I never knew there was such a thing as “brewer’s anxiety,” until it smacked me in the face. While it was probably a foregone conclusion I would someday try brewing my own beer, it took a few unrelated coincidences to push me over the edge.
This is the first of three installments describing my journey into brewing beer, starting with preparing to brew. The next installment will describe brewing day in detail, and finally how my beer turned out and how I built my own kegerator.
Me? Brew Beer?
A nice person on Facebook announced he had a home brewing kit he wanted to give away, and I was lucky enough to get it. Score! I hadn’t really thought about brewing before that, but the price was right. I mentioned my good fortune to my son, who ordered me a Northern Brewer kit with all the ingredients needed to brew a nice IPA, along with written instructions.
Okay, so I had a home brewing kit containing two big plastic buckets (fermentors) and all the ingredients for making a batch of home brew. But I had no idea if the free kit I had was complete. Luckily there was a home brewing store in town, so I hauled everything down there. Turns out all I was lacking was a means to sanitize everything before brewing, so I picked up what I needed as well as enough bottle caps for my two dozen 24-ounce bottles.
Viewing a few YouTube videos on home brewing, I quickly realized brewing beer was not as easy as I’d thought. I can follow step-by-step directions as well as anyone, but I could also see multiple ways I could screw this thing up. Out of sheer brewer’s anxiety, I shelved my home brewing project for a year.
Tweaking the Recipe
But the year was not wasted. In talking with a brewmaster friend of mine, I decided to scrap the idea of bottling my beer. There was just too much work in sanitizing and capping 48 individual bottles. Instead, I bought a used Cornelius keg on Amazon. I also picked up a cheap 5-gallon kettle for cooking the mixture.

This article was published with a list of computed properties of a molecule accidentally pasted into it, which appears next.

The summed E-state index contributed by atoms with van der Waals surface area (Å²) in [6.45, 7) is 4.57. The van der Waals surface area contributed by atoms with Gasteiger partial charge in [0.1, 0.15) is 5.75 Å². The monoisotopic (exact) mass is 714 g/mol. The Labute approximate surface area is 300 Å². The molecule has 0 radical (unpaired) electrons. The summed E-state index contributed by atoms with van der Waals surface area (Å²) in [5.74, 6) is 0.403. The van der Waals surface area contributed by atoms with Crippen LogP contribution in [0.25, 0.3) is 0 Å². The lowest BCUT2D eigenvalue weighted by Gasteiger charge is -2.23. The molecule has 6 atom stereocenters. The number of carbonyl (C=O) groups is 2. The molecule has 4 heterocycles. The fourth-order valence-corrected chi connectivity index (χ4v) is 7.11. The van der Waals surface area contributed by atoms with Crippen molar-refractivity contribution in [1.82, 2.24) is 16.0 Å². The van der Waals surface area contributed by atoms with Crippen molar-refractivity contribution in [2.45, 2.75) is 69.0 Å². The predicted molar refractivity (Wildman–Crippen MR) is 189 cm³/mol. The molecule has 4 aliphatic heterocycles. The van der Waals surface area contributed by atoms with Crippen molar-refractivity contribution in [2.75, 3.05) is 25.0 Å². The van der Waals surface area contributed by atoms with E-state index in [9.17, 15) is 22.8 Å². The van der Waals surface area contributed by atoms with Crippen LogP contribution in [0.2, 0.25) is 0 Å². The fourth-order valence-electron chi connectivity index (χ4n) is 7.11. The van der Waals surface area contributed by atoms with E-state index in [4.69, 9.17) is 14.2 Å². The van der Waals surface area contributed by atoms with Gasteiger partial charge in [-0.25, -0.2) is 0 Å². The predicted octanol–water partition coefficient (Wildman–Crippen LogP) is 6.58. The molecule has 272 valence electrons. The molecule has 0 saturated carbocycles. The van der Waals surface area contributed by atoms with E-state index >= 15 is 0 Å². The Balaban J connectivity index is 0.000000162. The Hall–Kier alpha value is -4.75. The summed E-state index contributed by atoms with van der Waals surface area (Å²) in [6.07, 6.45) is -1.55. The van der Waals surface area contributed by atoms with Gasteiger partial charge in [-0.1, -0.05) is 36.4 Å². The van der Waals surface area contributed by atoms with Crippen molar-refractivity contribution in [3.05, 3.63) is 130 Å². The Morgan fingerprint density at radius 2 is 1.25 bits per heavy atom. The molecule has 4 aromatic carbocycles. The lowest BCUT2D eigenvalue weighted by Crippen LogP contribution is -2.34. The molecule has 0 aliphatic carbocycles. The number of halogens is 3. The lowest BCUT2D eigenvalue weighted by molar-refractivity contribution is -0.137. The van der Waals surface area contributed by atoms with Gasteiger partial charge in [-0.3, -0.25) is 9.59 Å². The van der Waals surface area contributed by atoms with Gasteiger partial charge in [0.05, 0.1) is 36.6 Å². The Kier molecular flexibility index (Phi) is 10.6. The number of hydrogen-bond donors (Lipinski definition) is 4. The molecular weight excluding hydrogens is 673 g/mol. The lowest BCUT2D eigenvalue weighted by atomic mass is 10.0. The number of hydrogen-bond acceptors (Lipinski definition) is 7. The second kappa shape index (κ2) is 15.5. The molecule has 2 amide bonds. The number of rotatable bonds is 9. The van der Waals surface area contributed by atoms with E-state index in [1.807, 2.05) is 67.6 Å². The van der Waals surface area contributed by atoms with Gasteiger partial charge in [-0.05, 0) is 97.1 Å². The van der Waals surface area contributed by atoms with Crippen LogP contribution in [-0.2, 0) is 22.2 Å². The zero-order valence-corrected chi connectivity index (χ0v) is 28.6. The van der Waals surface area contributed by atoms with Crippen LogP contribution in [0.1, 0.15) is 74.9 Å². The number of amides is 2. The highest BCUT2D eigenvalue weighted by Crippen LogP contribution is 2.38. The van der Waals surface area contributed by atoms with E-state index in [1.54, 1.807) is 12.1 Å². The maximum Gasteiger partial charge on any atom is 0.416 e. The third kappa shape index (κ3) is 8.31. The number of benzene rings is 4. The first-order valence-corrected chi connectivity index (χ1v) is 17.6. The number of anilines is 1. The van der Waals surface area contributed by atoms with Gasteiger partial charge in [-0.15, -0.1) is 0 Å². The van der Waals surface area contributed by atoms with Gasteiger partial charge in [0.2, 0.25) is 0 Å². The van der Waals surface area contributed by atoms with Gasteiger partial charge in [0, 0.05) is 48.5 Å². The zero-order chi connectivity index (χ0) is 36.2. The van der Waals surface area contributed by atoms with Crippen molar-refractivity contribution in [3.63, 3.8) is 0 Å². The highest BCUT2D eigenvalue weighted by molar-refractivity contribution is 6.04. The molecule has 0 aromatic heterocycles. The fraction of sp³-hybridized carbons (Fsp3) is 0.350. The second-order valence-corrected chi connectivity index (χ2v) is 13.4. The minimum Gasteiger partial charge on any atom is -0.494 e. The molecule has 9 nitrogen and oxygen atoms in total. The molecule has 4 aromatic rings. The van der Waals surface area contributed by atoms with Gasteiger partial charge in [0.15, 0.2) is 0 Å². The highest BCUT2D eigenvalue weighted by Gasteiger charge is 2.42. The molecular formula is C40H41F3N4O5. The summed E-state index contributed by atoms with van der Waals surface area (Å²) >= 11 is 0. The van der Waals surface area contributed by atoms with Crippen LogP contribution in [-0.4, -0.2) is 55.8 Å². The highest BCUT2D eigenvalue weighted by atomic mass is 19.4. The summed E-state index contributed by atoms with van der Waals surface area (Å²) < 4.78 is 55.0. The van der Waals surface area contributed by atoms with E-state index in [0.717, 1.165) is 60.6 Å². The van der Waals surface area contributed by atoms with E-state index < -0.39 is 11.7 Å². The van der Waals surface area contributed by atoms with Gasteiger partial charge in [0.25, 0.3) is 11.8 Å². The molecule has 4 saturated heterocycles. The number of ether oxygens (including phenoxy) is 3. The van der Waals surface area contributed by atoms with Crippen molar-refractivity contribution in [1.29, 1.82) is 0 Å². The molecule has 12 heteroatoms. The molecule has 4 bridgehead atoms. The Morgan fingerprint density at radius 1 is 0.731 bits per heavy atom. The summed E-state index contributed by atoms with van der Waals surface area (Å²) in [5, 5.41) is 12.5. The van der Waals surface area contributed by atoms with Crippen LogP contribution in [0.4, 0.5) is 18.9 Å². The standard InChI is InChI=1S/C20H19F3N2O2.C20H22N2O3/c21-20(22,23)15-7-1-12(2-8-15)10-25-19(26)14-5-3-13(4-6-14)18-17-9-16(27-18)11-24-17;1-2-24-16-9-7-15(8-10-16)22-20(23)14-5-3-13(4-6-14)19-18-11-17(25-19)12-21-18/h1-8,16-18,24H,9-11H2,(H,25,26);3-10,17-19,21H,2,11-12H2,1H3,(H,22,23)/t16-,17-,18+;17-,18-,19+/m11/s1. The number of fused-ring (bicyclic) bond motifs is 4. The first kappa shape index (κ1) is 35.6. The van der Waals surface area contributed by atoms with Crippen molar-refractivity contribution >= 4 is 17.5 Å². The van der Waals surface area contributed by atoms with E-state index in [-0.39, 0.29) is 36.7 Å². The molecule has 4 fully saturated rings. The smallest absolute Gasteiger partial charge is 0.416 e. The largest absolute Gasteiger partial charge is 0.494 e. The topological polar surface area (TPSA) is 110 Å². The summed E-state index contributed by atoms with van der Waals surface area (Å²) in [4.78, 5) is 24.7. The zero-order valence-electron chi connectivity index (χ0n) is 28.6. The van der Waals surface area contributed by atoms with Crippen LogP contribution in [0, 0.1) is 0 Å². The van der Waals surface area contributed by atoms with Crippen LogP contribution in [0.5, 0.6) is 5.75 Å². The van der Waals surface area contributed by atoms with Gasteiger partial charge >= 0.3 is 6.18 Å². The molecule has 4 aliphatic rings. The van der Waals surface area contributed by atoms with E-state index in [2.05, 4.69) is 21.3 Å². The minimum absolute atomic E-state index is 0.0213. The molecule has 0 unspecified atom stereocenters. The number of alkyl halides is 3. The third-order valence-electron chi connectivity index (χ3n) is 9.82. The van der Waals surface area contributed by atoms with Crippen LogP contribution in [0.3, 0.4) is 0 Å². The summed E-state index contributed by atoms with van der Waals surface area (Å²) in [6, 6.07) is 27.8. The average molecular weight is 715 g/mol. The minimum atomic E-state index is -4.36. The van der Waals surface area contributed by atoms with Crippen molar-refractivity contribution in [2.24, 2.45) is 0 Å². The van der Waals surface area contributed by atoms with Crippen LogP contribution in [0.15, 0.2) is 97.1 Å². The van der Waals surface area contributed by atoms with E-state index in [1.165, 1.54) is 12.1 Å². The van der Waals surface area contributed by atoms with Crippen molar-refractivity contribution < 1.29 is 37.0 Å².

The recipe directions called for shaking up (activating) the packet of brewer’s yeast a few days before brewing, but I discovered it was damaged. Somehow it had sprung a leak, and I wasn’t sure how much had leaked out. I called the manufacturer, Northern Brewer, who assured me they would send a new package of yeast that day. I also asked how I could bump up the alcohol content of the recipe a little, and they assured me that adding an additional bag of yeast to the mix would do the job. So they sent me two bags of yeast for free.
While my brewing inventory was coming together nicely, I couldn’t help but notice the hops vine in our backyard. It was here when we bought the house, but this year it was producing a bumper crop of fresh hops, literally bushel baskets of ripe Cascade hops, a variety greatly valued by brewers. Hmmmâ€¦ I wondered. Could I add my own hops to the beer recipe?
A bit of research indicated I could indeed add my own hops. Hops contribute to the beer’s aroma and bitterness. Since I love bitter beers I decided to pick some fresh hops and add them to the boiling mix for about ten minutes.
Brewing day was a lot of fun. First I sanitized everything that would come in contact with the beer. Next I read over the instructions several times to make sure I hadn’t missed anything. Since I knew tap water contained chlorine and other chemicals that could potentially ruin the beer, I purchased 5 gallons of spring water from the grocery store.
The recipe called for one hour of boiling the mixture, and adding certain ingredients (like the hops) at specific times. After an hour of boiling, my kitchen filled the house with tantalizing, beer-like aromas that took me back to my childhood. I grew up in Milwaukee, Wisconsin where the smells of brewing wafting through the air were common.
As I write this, I have no idea how the batch I brewed will turn out. I could have made some stupid mistake and will end up with an undrinkable mess. I tweaked the recipe by adding fresh hops and an additional packet of yeast. The ingredients packet said the beer would turn out light yellow in color, but my mixture is quite dark. Since good beer can be either light or dark colored, I’m not too concerned.
It took me a year to overcome the anxiety to brew, but I finally wrote the day on my calendar and just dove in. While the beer won’t be ready to sample for about 60 days, it currently sits in a warm, dark corner of my basement fermenting. Meanwhile, I’m considering which beer kit to order next. There is a modest investment in equipment necessary to get started, but kits to make 5-gallon batches of beer can be had for less than a dollar a beer.
Stay tuned for installment #2: Brewing Day.